Association for Behavior Analysis International

The Association for Behavior Analysis International® (ABAI) is a nonprofit membership organization with the mission to contribute to the well-being of society by developing, enhancing, and supporting the growth and vitality of the science of behavior analysis through research, education, and practice.


31st Annual Convention; Chicago, IL; 2005

Event Details

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Symposium #375
Int'l Symposium - Philosophical Foundations of Behavior Science: The Psychological Unit of Analysis and Related Concepts
Monday, May 30, 2005
2:30 PM–3:50 PM
Astoria (3rd floor)
Area: TPC; Domain: Theory
Chair: Jonathan J. Tarbox (University of Nevada, Reno)
Discussant: Michelle Ennis Soreth (Temple University)
Abstract: Any body of work in science rests on its own collection of philosophical assumptions. When such assumptions are not thoroughly analyzed and organized into a coherent system, confusion and unnecessary complication at all levels of analysis within the field often result. Such appears to be the case in the field of behavior analysis today. This symposium includes three papers and a discussion on various issues pertaining to the basic assumptions that comprise the foundation of behavior analytic work, including the unit of analysis in psychology and related concepts.
The Molar-Molecular Debate and the Role of the Scientific Verbal Community Within Behavior Analysis
THOMAS J. WALTZ (University of Nevada, Reno)
Abstract: Molar and molecular approaches to the experimental analysis of behavior are disputing over how to best characterize the unit of analysis. Each approach holds its own unit as fundamental. This paper will show how adherence to a fundamental unit of analysis disregards the pragmatism of Radical Behaviorism. The role the scientific verbal community plays in determining appropriate units of analysis will also be discussed.
On Cause, Effect, and Function in Behavior Science
JONATHAN J. TARBOX (University of Nevada, Reno), Linda J. Parrott Hayes (University of Nevada, Reno)
Abstract: B.F. Skinner conceptualized the subject matter of psychology as a dichotomy between the behavior of whole organisms and the environmental events which cause them. The work of the science of behavior was conceptualized as the discovery of lawful functional relations between behavior and environment. Skinner explicitly conceptualized such relations as cause and effect relations, where an organism’s behavior is the effect of the environmental events which the organism contacted in its history. This basic philosophical position on behavior analytic subject matter largely persists today. Other psychologists (e.g., J. R. Kantor) and work in other sciences (e.g., complexity) take other positions on the nature of the relations between the events which comprise their subject matter. The interbehavioral perspective posits an interactional multiplicity of factors (including responding and stimulating) as the subject matter of psychology, where each factor is a mutually interdependent, and notions of cause and effect are therefore irrelevant. The core difference between these perspectives is the nature of the relation between the various factors which comprise a psychological event. This relation is termed “functional” in both systems, but the concept has very different meanings in each. The current paper will contrast the two perspectives and will relate both to more recent perspectives on function from other natural sciences. Implications for work in behavior analysis will be discussed as will implications for interdisciplinary collaboration with other sciences.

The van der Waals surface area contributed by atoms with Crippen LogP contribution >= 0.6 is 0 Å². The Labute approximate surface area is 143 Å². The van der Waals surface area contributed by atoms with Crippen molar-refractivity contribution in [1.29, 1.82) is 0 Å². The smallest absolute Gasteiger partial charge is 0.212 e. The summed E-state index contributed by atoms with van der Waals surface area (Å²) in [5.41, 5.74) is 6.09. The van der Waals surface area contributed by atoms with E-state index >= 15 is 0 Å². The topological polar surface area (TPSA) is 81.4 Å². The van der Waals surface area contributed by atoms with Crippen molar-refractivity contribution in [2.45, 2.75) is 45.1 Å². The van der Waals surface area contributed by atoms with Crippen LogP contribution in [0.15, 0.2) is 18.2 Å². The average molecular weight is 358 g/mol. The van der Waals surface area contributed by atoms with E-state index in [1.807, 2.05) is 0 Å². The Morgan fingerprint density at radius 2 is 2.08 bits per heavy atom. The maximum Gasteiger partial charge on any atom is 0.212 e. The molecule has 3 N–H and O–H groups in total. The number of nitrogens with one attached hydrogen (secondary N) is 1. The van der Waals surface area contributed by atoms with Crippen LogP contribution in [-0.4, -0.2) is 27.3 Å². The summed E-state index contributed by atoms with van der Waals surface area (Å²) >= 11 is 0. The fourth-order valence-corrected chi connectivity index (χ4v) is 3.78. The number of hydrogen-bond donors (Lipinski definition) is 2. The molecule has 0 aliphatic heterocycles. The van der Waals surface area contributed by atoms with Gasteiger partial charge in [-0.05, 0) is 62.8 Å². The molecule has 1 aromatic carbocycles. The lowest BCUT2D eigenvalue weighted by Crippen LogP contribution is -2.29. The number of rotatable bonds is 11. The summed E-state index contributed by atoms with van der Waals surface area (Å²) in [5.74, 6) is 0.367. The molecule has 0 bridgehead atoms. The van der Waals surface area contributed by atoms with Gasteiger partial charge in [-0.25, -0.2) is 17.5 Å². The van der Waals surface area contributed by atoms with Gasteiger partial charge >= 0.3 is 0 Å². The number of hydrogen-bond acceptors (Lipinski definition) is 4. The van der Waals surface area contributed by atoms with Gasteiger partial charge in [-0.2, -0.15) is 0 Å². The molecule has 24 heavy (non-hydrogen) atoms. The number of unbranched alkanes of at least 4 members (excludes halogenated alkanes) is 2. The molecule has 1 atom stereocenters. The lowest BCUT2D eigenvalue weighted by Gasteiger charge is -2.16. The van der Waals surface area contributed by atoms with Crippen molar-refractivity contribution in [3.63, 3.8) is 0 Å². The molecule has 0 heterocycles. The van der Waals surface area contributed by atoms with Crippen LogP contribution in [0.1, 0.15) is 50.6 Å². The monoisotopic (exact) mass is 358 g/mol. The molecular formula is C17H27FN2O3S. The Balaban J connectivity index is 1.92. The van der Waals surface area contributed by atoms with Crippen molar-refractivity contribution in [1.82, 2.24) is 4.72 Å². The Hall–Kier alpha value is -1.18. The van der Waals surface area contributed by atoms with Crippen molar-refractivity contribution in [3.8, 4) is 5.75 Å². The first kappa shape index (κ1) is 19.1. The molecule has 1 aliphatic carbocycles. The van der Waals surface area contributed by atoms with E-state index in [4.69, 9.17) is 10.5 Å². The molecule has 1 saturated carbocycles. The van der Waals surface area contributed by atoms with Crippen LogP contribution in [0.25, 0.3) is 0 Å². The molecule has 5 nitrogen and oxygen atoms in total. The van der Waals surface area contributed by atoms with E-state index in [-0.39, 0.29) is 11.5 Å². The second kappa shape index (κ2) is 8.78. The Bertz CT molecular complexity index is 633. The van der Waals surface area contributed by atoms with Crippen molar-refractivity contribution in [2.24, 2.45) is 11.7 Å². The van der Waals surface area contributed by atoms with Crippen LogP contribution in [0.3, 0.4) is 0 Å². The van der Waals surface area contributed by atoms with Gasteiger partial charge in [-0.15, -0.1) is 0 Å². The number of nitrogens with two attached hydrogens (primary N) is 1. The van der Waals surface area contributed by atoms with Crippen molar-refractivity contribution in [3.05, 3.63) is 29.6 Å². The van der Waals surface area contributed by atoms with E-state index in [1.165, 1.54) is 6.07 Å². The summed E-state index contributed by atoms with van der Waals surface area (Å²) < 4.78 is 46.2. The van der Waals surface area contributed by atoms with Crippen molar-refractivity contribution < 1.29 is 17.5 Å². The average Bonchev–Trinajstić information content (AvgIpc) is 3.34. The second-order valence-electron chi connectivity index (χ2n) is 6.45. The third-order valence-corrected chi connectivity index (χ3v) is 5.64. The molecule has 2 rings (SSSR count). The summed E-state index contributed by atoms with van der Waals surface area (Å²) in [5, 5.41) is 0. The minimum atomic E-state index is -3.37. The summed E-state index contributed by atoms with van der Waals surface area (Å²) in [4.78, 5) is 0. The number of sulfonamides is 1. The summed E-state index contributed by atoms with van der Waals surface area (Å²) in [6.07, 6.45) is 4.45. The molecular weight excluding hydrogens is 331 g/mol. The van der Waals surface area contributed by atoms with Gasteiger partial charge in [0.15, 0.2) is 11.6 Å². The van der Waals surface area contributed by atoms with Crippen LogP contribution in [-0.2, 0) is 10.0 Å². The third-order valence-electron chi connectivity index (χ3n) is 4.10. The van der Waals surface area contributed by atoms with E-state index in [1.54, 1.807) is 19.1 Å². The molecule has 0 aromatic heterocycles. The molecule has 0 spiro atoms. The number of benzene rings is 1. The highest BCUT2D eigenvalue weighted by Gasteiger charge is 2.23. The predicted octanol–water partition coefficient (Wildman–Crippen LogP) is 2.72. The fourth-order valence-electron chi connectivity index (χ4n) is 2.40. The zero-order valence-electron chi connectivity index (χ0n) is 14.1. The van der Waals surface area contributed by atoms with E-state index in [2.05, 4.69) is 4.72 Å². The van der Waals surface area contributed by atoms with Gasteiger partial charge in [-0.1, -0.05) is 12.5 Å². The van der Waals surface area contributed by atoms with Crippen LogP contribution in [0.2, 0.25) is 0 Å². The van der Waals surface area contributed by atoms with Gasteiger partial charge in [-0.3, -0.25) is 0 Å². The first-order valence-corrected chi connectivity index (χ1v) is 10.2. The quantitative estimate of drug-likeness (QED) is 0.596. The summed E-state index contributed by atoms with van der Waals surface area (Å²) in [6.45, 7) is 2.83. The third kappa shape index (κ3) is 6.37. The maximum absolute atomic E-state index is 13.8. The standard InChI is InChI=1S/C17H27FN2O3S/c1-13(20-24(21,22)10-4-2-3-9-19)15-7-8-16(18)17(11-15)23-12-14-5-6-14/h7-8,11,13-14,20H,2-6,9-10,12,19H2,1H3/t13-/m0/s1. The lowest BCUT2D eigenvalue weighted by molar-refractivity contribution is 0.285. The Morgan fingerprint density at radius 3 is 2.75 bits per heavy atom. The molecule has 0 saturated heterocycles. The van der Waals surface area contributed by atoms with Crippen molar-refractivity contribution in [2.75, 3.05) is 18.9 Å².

Discovering Ernst Mach’s Footprints in B. F. Skinner’s and J. J. Gibson’s Works
CLAUDIA CARDINAL (University of Nevada, Reno)
Abstract: B.F. Skinner (1979) acknowledged the influence of Ernst Mach’s (1938-1916) The Science of Mechanics on Skinner’s development of the operant as the unit of analysis. Gibson (1950) adopted Mach’s illustration of the visual field, first published in the Analysis of Sensations. This paper will demonstrate how Mach’s work affected Skinner’s and Gibson’s non-mediational theorizing beyond these explicit references. Citations from Mach’s work will illustrate parallels to Skinner’s conceptualization of the scientist’s behavior and to Gibson’s rejection of the traditional distinction between exteroception and proprioception as separate channels of sensation.



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